Departed234Our most recent Oscars film as part of our red carpet roulette project was The Departed, an American crime drama from 2006 directed by Martin Scorsese. I have to say, the first thing I commented on as we were watching this movie was the all-star cast. I looked at Mouse with each new person on the screen and said, “Wait – he’s in it too?!”

Indeed, it is chock full of heavyweights – Leonardo DiCaprio, Martin Sheen, Jack Nicholson, Matt Damon, Mark Wahlberg, Alec Baldwin. A story about Irish mob boss Frank Costello (played by Jack Nicholson) in Boston, the film was a success both critically and at the box office. While I am not a fan of many of his political ideas, Marky Mark is fan-freakin-tastic in this. He is so Boston I can’t handle it. It’s a film about loyalty, infiltration, trust, family, and ambition. I was prepared to not really care that much about this film, but I have to say it is one of my favorites that we’ve watched so far.

I did have one looming question, though: in a film with so many heavyweight stars, why did they cast a woman who was not nearly as famous as the lead? Vera Farmiga plays Madolyn Madden, the love interest of both Colin Sullivan (Matt Damon) and Billy (Leonardo DiCaprio). She’s great in the role, but this question did occur to me. Also, as ever, I wished in this epic film that there were more roles for women and that Madolyn herself was better developed.

So much Irish. So much Boston. Are you not clear about that? Just to be sure, we’re going to play Dropkick Murphys and put a shirt on Nicholson that says IRISH.

OK, let’s talk about Marky Mark, since you brought him up. I don’t fault Wahlberg’s acting. If you want a wicked accurate portrayal of a tough Bostonian, whom else would you call? But there’s something about the character of Dignam that I found overblown to the point of being distracting. He’s a ‘tough cop’, the guy who got here by way of hard work and street smarts, not education and high connections. I get it. But at some point I found myself wondering “How does someone this incessantly abrasive get himself into this extremely sensitive position on the police force?”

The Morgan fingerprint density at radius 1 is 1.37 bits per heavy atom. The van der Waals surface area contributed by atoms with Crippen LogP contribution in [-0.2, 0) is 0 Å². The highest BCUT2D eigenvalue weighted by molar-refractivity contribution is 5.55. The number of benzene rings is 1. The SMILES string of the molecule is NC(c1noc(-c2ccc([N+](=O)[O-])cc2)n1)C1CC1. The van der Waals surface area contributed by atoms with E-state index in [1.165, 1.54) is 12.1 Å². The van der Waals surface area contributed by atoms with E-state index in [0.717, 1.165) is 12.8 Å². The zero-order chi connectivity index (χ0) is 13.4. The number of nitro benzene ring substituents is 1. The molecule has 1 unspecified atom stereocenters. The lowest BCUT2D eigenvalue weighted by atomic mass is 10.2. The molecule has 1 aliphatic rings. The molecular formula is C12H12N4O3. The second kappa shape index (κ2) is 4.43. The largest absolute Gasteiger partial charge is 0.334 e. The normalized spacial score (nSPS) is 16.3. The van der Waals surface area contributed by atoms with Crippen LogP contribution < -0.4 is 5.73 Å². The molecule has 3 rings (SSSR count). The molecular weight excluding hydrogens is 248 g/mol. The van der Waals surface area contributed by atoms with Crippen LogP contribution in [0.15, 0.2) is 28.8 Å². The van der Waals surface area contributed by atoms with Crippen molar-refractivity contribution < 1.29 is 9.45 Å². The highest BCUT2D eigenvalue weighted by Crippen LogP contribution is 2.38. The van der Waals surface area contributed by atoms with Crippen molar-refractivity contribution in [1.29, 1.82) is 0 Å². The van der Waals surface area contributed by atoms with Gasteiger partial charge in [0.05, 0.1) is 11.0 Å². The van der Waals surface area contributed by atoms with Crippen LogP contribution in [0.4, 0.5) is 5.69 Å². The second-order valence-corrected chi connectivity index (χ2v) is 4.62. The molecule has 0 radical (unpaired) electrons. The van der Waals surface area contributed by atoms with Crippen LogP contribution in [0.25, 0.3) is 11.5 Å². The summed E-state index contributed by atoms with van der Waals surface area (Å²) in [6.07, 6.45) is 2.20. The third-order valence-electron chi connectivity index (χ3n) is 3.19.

The central premise of the movie is killer – of two moles from opposing camps gradually realizing each other’s existence. And I love how DiCaprio and Damon act out the two partners in this dance. Sullivan puts on the airs of an educated, upwardly mobile professional, but he is at heart a rotten hood. Costigan is no overachiever, just a slouchy guy from the neighborhood who says he wants to do good. But he has a heroic character, operating on his own behind enemy lines. After they literally cross paths early in the movie, they meet later in my favorite scene: when Sullivan uses Queenan’s phone to call Costigan. The two men hold their phones silently, each unable to turn away from their faceless nemesis, but unwilling to out their own identity by speaking.